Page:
sermon notes from the Vineyard Church of Milan 01/22/2012
Let’s begin again by looking at Matthew 7.
7 “Do not judge, or you too will be judged. 2For in the same way you judge others, you will be judged, and with the measure you use, it will be measured to you.
3“Why do you look at the speck of sawdust in someone else’s eye and pay no attention to the plank in your own eye? 4How can you say, ‘Let me take the speck out of your eye,’ when all the time there is a plank in your own eye? 5You hypocrite, first take the plank out of your own eye, and then you will see clearly to remove the speck from the other person’s eye.
[recap of last week, first things first, responsible for self, responsible to others / downside of over-responsibility (being responsible for others instead of for self) creates destructive stress, a violation of God-given self, makes us fail our true responsibilities / how this is central to faithfully pursuing our mission…1) Follow 2) Create Breathing Room ]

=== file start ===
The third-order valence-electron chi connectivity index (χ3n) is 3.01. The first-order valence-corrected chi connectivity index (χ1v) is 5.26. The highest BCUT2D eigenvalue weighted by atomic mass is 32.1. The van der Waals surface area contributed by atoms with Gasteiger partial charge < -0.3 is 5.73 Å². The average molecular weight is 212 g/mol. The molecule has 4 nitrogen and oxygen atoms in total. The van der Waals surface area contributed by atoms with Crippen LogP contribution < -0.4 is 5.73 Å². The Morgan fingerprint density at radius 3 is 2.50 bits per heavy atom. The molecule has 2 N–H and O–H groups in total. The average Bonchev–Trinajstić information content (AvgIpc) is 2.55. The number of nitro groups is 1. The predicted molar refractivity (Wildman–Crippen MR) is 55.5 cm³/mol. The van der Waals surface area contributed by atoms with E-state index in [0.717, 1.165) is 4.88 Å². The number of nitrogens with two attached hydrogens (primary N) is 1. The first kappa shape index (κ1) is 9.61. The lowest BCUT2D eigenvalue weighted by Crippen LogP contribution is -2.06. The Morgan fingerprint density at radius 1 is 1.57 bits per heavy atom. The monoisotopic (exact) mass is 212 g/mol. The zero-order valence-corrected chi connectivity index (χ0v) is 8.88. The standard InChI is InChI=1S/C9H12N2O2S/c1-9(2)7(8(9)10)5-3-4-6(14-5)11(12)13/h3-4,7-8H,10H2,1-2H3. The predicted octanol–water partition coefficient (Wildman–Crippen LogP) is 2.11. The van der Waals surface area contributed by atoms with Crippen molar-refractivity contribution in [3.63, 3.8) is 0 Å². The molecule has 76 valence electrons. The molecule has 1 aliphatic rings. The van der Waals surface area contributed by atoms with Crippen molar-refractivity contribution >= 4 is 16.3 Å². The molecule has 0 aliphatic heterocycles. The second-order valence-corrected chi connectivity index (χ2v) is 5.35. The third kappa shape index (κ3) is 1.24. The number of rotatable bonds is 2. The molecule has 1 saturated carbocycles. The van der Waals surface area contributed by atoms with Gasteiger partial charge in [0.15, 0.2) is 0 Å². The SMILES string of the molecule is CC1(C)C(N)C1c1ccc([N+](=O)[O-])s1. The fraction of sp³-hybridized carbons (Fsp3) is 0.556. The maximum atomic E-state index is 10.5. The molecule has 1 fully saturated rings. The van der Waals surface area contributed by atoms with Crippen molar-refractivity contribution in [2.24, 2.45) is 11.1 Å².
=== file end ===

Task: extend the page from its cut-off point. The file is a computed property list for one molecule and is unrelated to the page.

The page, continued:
Today we talk about our responsibility for our own planks. Next week we’ll talk about how we help with sawdust.
And for the moment, let’s not define planks as simply sin (i.e., something bad) but rather more generally as something that we must attend to in order to be able to see and serve more effectively. We might even paraphrase Matthew 7 this way, as members of a centered set church:
Why do you look at someone else’s next step of discipleship and pay no attention to your own? How can you say “Let me help you move forward with your step of discipleship,” when all the time, you are stuck in reverse? You who are playing at being responsible for somebody else, first get your feet moving forward on your own path of discipleship, and then you will be able to come alongside somebody else and help them move forward in discipleship too.
Isn’t understanding and obeying this command critical for fulfilling the great commission? “Go and make disciples of all nations, baptizing them in the name of the Father and of the Son of the Holy Spirit, and teaching them to obey everything I have commanded you…”
How can we make disciples if we aren’t first and foremost disciples ourselves? How can we teach others to obey what we’ve been commanded if we ourselves aren’t first learning to obey?
After all, the most effective form of teaching is modeling. Every one of us learned more from what our parents modeled than from anything they said to us. And when there was a discrepancy between what they said and what they did, what they did won, didn’t it?